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Welcome to Climate Point, your weekly guide to climate, energy and environment news from around the Golden State and the country. In Palm Springs, Calif., I’m Mark Olalde.
It's the last day of 2020. Take a breath.
If you're slightly numb from unprecedented wildfires, a zoonotic disease hammering the world, raging hurricanes and a major political party contesting a fair election, you're not alone. It's been a tough year, especially in terms of the environment. There's hope, though, that we can build back greener. President Donald Trump signed a stimulus and spending package on Sunday, as USA Today reports. Energy journalist/blogger David Roberts has the details on the longest bill Congress ever passed, which has wide-ranging energy provisions. Meanwhile, President-elect Joe Biden has released plans to invest in renewables and to build modern, green infrastructure.
And, on the topic of relief spending, here's one more story to kick things off. The Wall Street Journal recently exposed how Republicans in Congress, even while fighting against higher relief checks for everyday Americans, worked to kick back tens of millions of dollars in stimulus cash to oil companies. Key among them was Sen. Ted Cruz, who helped a fracking company that partly financed his failed presidential bid score $35 million from the government.
Here's some other important reporting....
Fossil future. Kevin Crowley and Akshat Rathi of Bloomberg are out with a new investigation that finds oil supermajor Exxon has been making internal projections of its projects' future greenhouse gas emissions. But, those numbers often aren't made public, and the company has labeled certain endeavors as clean energy even when the internal figures tell a different story.
Where we spend money. Wyoming Public Radio reports that the Cowboy State's COVID-19 rental relief program, which pulled from CARES Act cash, ended up paying out a mere $1.5 million, 10% of the money it was given. The organization overseeing the payouts claimed that was all the assistance needed across the state. Meanwhile, some of the excess funds went toward a program aiding the state's oil and gas industry. That program ultimately paid out $30 million in fossil fuel subsidies.
Into thin air. One state to the southwest, Utah's Deseret News reports on a fascinating study out of Cornell University and the University of Oregon that looks at the impact of the Clean Air Act over the past four decades. The research found that a decrease in ozone pollution brought about by the law likely "averted the deaths of 1.5 billion birds, or 20% of bird life in the United States today."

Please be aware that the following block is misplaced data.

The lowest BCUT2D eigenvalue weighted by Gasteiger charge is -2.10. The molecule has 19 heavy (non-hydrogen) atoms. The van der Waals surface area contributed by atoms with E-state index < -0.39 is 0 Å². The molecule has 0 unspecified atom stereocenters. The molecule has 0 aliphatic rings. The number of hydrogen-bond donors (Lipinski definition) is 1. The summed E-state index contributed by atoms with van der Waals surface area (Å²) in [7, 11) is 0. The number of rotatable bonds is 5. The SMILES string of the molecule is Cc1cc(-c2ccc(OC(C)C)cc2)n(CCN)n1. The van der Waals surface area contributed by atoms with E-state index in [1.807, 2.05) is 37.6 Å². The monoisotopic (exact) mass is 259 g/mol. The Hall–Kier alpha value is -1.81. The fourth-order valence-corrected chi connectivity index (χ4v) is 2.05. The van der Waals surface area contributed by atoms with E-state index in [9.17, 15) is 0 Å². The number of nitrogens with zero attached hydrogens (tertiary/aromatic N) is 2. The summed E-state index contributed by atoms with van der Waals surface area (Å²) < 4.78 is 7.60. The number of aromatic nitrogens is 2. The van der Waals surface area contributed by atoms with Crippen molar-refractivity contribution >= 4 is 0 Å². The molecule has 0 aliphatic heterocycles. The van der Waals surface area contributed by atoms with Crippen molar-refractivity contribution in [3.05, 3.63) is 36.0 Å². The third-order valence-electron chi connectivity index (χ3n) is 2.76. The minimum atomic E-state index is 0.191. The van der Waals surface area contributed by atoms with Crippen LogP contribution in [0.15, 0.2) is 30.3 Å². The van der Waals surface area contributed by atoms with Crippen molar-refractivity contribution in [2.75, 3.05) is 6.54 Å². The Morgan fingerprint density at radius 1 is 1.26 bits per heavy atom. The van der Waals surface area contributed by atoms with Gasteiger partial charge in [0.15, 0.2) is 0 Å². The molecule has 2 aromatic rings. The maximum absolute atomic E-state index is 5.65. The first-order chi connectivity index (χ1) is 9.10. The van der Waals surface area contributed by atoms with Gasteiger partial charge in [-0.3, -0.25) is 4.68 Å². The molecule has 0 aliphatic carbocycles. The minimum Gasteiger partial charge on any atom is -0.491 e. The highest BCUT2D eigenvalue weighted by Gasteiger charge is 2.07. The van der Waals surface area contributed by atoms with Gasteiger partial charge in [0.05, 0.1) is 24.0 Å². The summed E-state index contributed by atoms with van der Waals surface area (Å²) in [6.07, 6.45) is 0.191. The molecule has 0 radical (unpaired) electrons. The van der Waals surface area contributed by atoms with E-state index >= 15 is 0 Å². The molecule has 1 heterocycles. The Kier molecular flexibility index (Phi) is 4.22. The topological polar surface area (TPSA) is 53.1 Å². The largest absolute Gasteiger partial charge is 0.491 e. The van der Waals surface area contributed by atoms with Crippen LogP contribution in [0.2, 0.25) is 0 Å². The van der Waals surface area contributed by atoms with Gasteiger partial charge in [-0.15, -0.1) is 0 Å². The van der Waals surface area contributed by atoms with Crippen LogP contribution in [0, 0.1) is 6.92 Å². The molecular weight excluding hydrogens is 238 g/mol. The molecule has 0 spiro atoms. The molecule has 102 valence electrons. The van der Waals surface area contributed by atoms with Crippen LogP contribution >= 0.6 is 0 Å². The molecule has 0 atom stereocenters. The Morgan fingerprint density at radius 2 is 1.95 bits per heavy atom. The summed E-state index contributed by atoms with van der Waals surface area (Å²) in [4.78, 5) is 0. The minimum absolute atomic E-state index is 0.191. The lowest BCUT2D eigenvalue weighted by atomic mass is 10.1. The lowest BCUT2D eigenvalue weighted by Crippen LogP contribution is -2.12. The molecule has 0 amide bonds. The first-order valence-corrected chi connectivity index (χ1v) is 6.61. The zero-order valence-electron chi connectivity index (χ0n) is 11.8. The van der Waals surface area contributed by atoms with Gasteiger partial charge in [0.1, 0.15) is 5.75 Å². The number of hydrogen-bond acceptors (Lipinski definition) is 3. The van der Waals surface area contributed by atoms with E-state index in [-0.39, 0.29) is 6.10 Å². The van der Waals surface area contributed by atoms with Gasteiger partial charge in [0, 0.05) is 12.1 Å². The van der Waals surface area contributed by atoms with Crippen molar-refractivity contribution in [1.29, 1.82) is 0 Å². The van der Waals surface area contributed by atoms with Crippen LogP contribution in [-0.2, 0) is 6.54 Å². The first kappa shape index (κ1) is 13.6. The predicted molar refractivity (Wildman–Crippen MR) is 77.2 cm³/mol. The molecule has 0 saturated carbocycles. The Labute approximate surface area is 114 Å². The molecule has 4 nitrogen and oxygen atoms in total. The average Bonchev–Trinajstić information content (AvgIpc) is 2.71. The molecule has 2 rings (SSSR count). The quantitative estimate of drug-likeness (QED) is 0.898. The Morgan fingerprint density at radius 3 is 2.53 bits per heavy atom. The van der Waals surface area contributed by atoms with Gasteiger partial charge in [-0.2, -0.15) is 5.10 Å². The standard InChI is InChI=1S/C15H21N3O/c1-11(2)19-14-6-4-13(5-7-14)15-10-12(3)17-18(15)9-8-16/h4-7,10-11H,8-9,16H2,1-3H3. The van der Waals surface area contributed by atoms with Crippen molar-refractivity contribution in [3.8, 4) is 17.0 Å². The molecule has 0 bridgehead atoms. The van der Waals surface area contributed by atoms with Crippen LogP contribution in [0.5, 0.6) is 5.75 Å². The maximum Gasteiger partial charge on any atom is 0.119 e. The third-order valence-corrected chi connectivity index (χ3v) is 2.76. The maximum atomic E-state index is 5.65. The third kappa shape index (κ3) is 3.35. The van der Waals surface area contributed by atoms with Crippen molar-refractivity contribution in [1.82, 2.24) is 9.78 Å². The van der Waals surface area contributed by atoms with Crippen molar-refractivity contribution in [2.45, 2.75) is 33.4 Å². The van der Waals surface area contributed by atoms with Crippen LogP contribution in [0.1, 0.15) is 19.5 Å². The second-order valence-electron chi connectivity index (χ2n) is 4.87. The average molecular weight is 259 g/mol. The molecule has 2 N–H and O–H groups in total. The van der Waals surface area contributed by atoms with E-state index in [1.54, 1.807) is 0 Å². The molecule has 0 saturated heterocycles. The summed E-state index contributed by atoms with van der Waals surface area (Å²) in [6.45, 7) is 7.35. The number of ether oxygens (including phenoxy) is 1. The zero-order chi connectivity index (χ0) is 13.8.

THINGS I WISH I’D WRITTEN
Even as the pandemic and the presidential election sucked up all the oxygen in the room, environment reporters continued dropping hard-hitting journalism. As we exit this — I'll let you choose your own adjective — year, please enjoy a list of articles I really wish I'd been the one to report.
Climate chaos. For months, Abrahm Lustgarten and his team have been rolling out an ambitious series for ProPublica and The New York Times Magazine that delves into the human migration that climate change is beginning to force. The stories wind around the world, from modeling where climate refugees will go to analyzing how Russia stands to be a geopolitical victor as the Earth warms.
Dumping grounds. Rosanna Xia of the Los Angeles Times investigated how thousands of barrels containing the highly toxic pesticide DDT were dumped off the coast of the country's second-largest city.
When the rains won't come. Ian James at The Arizona Republic is an expert on all things water, and he wrote a compelling series on the Hopi Tribe's connection to corn as a crop that has cultural importance. But, a changing climate is hurting the yield.
Origin story. Sticking with The Arizona Republic, Debra Utacia Krol has spent all year proving why we need journalists focused on under-covered communities. In an example of stellar profile writing, she told the story of how Wendsler Nosie Sr., an Apache activist, came to join the fight to protect the environment from copper mining.
We're yelling "timber." Oregon Public Broadcasting, The Oregonian and ProPublica partnered to expose how — contrary to the oft-repeated history that environmentalists single-handedly killed the Beaver State's timber industry — Wall Street investors facing minimal environmental regulations took advantage of misdirected tax breaks to run roughshod over locally owned logging companies. And, if you're like me and didn't know much about the fascinating history of the Pacific Northwest's logging industry, I'd suggest you take a listen to Oregon Public Broadcasting's Timber Wars, a compelling podcast that premiered this year.
Lucrative land grabs. In one of the most ambitious investigations I've ever seen, High Country News spent two years tracking down data on land stolen via broken treaties and given to land grant universities. They traced 99% of the roughly 11 million acres distributed through the Morrill Act, acreage that helped fund dozens of American colleges.